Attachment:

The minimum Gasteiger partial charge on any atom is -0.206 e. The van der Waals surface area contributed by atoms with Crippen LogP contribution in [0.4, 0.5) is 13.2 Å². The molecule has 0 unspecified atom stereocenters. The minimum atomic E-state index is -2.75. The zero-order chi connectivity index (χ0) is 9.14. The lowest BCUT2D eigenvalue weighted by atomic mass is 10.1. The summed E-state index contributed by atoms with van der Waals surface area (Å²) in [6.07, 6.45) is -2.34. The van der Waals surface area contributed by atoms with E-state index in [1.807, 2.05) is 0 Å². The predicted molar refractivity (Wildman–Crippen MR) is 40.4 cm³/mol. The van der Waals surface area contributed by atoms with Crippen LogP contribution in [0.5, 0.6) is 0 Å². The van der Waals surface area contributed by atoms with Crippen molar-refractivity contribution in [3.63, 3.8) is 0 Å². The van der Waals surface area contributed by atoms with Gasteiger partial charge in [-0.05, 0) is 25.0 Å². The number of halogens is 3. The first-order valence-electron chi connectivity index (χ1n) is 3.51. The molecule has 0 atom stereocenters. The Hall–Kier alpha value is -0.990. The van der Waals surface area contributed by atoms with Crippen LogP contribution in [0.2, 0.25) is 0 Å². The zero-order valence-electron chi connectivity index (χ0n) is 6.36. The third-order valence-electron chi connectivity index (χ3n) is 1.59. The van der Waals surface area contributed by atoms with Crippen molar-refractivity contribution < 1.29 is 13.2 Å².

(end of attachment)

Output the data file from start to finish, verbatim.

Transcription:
The minimum Gasteiger partial charge on any atom is -0.206 e. The van der Waals surface area contributed by atoms with Crippen LogP contribution in [0.4, 0.5) is 13.2 Å². The molecule has 0 unspecified atom stereocenters. The minimum atomic E-state index is -2.75. The zero-order chi connectivity index (χ0) is 9.14. The lowest BCUT2D eigenvalue weighted by atomic mass is 10.1. The summed E-state index contributed by atoms with van der Waals surface area (Å²) in [6.07, 6.45) is -2.34. The van der Waals surface area contributed by atoms with E-state index in [1.807, 2.05) is 0 Å². The predicted molar refractivity (Wildman–Crippen MR) is 40.4 cm³/mol. The van der Waals surface area contributed by atoms with Crippen LogP contribution in [0.5, 0.6) is 0 Å². The van der Waals surface area contributed by atoms with Crippen molar-refractivity contribution in [3.63, 3.8) is 0 Å². The van der Waals surface area contributed by atoms with Gasteiger partial charge in [-0.05, 0) is 25.0 Å². The number of halogens is 3. The first-order valence-electron chi connectivity index (χ1n) is 3.51. The molecule has 0 atom stereocenters. The Hall–Kier alpha value is -0.990. The van der Waals surface area contributed by atoms with Crippen LogP contribution in [0.2, 0.25) is 0 Å². The zero-order valence-electron chi connectivity index (χ0n) is 6.36. The third-order valence-electron chi connectivity index (χ3n) is 1.59. The van der Waals surface area contributed by atoms with Crippen molar-refractivity contribution < 1.29 is 13.2 Å².